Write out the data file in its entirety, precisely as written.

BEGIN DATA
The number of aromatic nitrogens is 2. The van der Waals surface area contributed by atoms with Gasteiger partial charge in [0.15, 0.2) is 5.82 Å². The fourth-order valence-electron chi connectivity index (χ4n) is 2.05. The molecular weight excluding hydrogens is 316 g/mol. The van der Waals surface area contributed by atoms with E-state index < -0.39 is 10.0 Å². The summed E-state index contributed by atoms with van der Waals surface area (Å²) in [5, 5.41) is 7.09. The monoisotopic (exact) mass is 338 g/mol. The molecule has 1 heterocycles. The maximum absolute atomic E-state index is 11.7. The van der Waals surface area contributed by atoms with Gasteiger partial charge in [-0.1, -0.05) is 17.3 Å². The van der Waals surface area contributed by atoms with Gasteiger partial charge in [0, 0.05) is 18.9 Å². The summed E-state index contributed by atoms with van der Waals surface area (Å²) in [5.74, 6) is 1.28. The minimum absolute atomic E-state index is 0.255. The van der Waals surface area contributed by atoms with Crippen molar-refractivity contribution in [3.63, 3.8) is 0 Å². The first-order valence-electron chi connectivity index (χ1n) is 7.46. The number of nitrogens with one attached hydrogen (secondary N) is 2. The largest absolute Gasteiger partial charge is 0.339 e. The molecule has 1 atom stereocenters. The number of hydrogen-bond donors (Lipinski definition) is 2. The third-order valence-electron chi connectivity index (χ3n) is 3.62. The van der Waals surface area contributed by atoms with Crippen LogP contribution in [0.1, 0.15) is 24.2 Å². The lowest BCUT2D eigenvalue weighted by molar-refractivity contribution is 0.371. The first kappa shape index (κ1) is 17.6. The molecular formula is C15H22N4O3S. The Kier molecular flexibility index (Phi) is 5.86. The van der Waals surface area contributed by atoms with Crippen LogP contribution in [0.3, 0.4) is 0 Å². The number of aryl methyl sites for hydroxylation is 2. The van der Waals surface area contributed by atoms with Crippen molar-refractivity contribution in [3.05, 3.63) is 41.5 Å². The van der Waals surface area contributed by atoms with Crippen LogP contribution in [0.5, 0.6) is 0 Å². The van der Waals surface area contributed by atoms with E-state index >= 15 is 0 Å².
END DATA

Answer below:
The number of aromatic nitrogens is 2. The van der Waals surface area contributed by atoms with Gasteiger partial charge in [0.15, 0.2) is 5.82 Å². The fourth-order valence-electron chi connectivity index (χ4n) is 2.05. The molecular weight excluding hydrogens is 316 g/mol. The van der Waals surface area contributed by atoms with E-state index < -0.39 is 10.0 Å². The summed E-state index contributed by atoms with van der Waals surface area (Å²) in [5, 5.41) is 7.09. The monoisotopic (exact) mass is 338 g/mol. The molecule has 1 heterocycles. The maximum absolute atomic E-state index is 11.7. The van der Waals surface area contributed by atoms with Gasteiger partial charge in [-0.1, -0.05) is 17.3 Å². The van der Waals surface area contributed by atoms with Gasteiger partial charge in [0, 0.05) is 18.9 Å². The summed E-state index contributed by atoms with van der Waals surface area (Å²) in [5.74, 6) is 1.28. The minimum absolute atomic E-state index is 0.255. The van der Waals surface area contributed by atoms with Crippen molar-refractivity contribution in [3.63, 3.8) is 0 Å². The first-order valence-electron chi connectivity index (χ1n) is 7.46. The number of nitrogens with one attached hydrogen (secondary N) is 2. The largest absolute Gasteiger partial charge is 0.339 e. The molecule has 1 atom stereocenters. The number of hydrogen-bond donors (Lipinski definition) is 2. The third-order valence-electron chi connectivity index (χ3n) is 3.62. The van der Waals surface area contributed by atoms with Crippen LogP contribution in [0.1, 0.15) is 24.2 Å². The lowest BCUT2D eigenvalue weighted by molar-refractivity contribution is 0.371. The first kappa shape index (κ1) is 17.6. The molecular formula is C15H22N4O3S. The Kier molecular flexibility index (Phi) is 5.86. The van der Waals surface area contributed by atoms with Crippen LogP contribution in [0.3, 0.4) is 0 Å². The number of aryl methyl sites for hydroxylation is 2. The van der Waals surface area contributed by atoms with Crippen molar-refractivity contribution in [3.05, 3.63) is 41.5 Å². The van der Waals surface area contributed by atoms with Crippen LogP contribution in [0.5, 0.6) is 0 Å². The van der Waals surface area contributed by atoms with E-state index >= 15 is 0 Å².